A surprising number of first-time cannabis consumers said they'd try marijuana in place of beer

Twitter icon

A surprising number of potential first-time marijuana users would use the drug in place of an evening beer. That's according to consulting firm A.T. Kearney, which on Wednesday published a report looking at consumer attitudes around the increasingly mainstream cannabis industry.

Some 27% percent of the 2,000 survey respondents in Canada and the US said they'd try a marijuana product in place of beer — a potentially worrying sign for beverage makers.

And in a promising sign for the cannabis industry, 54% of US and Canadian survey respondents said they'd try marijuana products — by either smoking, vaporizing, eating, or using it in skincare or cosmetic products — when it becomes legal. Canada is set to be the first G7 country to legalize marijuana at the federal level.

Beer giants don't seem worried, though they are certainly bullish on capturing some of the rapidly-expanding marijuana market. "We see no evidence whatsoever, especially in the United States, in the legal states, of alcohol cannibalization," Rob Sands, the CEO of Constellation Brands — the beermaker behind popular brands like Corona and Modelo — said on a recent call with investors.

Some data has shown, however, that in states with legal marijuana, binge drinking rates have declined. Constellation, the third-largest beer company in the US, paid $4 billion in August for a 38% stake of Canopy Growth, the largest publicly traded marijuana grower, to develop marijuana-infused beverages and other products. It's the largest corporate investment in a marijuana cultivator to date.

"We're not playing defense, we're playing offense," Sands said on the call. "The whole market is going to be explosive." Constellation isn't the only beermaker to pour money into legal marijuana in recent months.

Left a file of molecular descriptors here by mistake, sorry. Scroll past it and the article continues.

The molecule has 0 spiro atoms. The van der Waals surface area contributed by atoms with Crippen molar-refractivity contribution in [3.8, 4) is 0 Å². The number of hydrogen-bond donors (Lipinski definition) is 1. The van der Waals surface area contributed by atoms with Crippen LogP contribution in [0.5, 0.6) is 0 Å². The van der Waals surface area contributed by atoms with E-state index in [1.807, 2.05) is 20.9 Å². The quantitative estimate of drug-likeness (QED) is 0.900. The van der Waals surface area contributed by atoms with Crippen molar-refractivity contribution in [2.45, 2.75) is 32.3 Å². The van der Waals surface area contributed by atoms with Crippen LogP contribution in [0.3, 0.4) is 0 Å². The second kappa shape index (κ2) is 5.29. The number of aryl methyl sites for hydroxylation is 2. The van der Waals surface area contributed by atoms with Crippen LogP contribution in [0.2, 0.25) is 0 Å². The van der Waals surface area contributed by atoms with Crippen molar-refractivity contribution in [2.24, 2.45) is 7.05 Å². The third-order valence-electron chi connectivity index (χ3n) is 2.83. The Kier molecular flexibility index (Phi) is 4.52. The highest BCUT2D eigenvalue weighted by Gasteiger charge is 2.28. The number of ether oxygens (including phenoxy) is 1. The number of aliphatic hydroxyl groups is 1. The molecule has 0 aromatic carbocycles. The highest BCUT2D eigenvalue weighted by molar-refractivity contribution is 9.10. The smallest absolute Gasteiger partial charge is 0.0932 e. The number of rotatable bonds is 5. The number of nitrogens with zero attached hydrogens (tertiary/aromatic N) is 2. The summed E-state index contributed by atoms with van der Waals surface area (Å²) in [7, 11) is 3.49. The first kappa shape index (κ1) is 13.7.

Lagunitas, Heineken's popular California-based brand, has developed a hoppy, THC-infused sparkling water. Molson Coors recently entered a joint venture with Hexo, a publicly-traded cultivator, to produce marijuana-infused beer for the Canadian market, among other deals.

Other big retail companies, like Walmart, have signaled they are exploring the market for CBD, or cannabidiol, products. CBD is a non-psychoactive component of marijuana that's linked to a range of health benefits but can't get you high.

In an encouraging sign for retailers and other consumer packaged goods companies eyeing the cannabis industry, A.T. Kearney found that 54% of survey respondents wouldn't change their perception of the brands if they released a cannabis product.

"The survey clearly demonstrates the viability of the market for cannabis across multiple consumer segments — CPGs and retailers focused on health and wellness, snacking, functional food and beverage, and beverage [and] alcohol need to have a perspective on how they will approach the cannabis opportunity," Randy Burt, a partner in A.T. Kearney's consumer and retail practice, said in a statement.

Overall, consumers are most likely to try cannabis in packaged food products, according to A.T. Kearney.

e-mail icon Facebook icon Twitter icon LinkedIn icon Reddit icon
Rate this article: 
Regional Marijuana News: